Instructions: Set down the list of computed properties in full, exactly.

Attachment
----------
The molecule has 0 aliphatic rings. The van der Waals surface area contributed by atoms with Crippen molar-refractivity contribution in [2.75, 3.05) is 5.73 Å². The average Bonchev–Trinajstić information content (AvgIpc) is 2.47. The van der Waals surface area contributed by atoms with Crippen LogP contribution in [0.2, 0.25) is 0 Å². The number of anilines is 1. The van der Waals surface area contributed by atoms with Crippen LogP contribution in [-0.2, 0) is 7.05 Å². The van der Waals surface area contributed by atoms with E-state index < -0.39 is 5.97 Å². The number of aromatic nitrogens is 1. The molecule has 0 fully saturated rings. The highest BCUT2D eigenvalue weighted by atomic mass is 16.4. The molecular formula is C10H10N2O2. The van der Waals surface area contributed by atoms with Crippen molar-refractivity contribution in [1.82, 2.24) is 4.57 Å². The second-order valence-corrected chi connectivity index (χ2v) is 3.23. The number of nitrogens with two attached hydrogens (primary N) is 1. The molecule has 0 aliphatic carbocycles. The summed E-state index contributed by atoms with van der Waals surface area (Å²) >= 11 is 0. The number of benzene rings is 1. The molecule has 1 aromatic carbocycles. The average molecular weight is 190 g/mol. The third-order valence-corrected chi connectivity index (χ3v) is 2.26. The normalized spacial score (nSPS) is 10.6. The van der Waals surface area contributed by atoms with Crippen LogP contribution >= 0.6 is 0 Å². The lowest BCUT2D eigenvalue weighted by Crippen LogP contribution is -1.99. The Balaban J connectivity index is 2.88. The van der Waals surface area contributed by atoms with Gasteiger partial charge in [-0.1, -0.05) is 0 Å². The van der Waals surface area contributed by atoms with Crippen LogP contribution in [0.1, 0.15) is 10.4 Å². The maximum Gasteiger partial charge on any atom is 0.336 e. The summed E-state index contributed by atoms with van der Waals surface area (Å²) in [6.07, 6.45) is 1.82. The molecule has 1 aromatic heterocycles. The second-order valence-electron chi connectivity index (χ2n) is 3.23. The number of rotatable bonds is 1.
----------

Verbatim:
The molecule has 0 aliphatic rings. The van der Waals surface area contributed by atoms with Crippen molar-refractivity contribution in [2.75, 3.05) is 5.73 Å². The average Bonchev–Trinajstić information content (AvgIpc) is 2.47. The van der Waals surface area contributed by atoms with Crippen LogP contribution in [0.2, 0.25) is 0 Å². The number of anilines is 1. The van der Waals surface area contributed by atoms with Crippen LogP contribution in [-0.2, 0) is 7.05 Å². The van der Waals surface area contributed by atoms with E-state index < -0.39 is 5.97 Å². The number of aromatic nitrogens is 1. The molecule has 0 fully saturated rings. The highest BCUT2D eigenvalue weighted by atomic mass is 16.4. The molecular formula is C10H10N2O2. The van der Waals surface area contributed by atoms with Crippen molar-refractivity contribution in [1.82, 2.24) is 4.57 Å². The second-order valence-corrected chi connectivity index (χ2v) is 3.23. The number of nitrogens with two attached hydrogens (primary N) is 1. The molecule has 0 aliphatic carbocycles. The summed E-state index contributed by atoms with van der Waals surface area (Å²) >= 11 is 0. The number of benzene rings is 1. The molecule has 1 aromatic carbocycles. The average molecular weight is 190 g/mol. The third-order valence-corrected chi connectivity index (χ3v) is 2.26. The normalized spacial score (nSPS) is 10.6. The van der Waals surface area contributed by atoms with Crippen LogP contribution >= 0.6 is 0 Å². The lowest BCUT2D eigenvalue weighted by Crippen LogP contribution is -1.99. The Balaban J connectivity index is 2.88. The van der Waals surface area contributed by atoms with Gasteiger partial charge in [-0.1, -0.05) is 0 Å². The van der Waals surface area contributed by atoms with Crippen LogP contribution in [0.1, 0.15) is 10.4 Å². The maximum Gasteiger partial charge on any atom is 0.336 e. The summed E-state index contributed by atoms with van der Waals surface area (Å²) in [6.07, 6.45) is 1.82. The molecule has 1 aromatic heterocycles. The second-order valence-electron chi connectivity index (χ2n) is 3.23. The number of rotatable bonds is 1.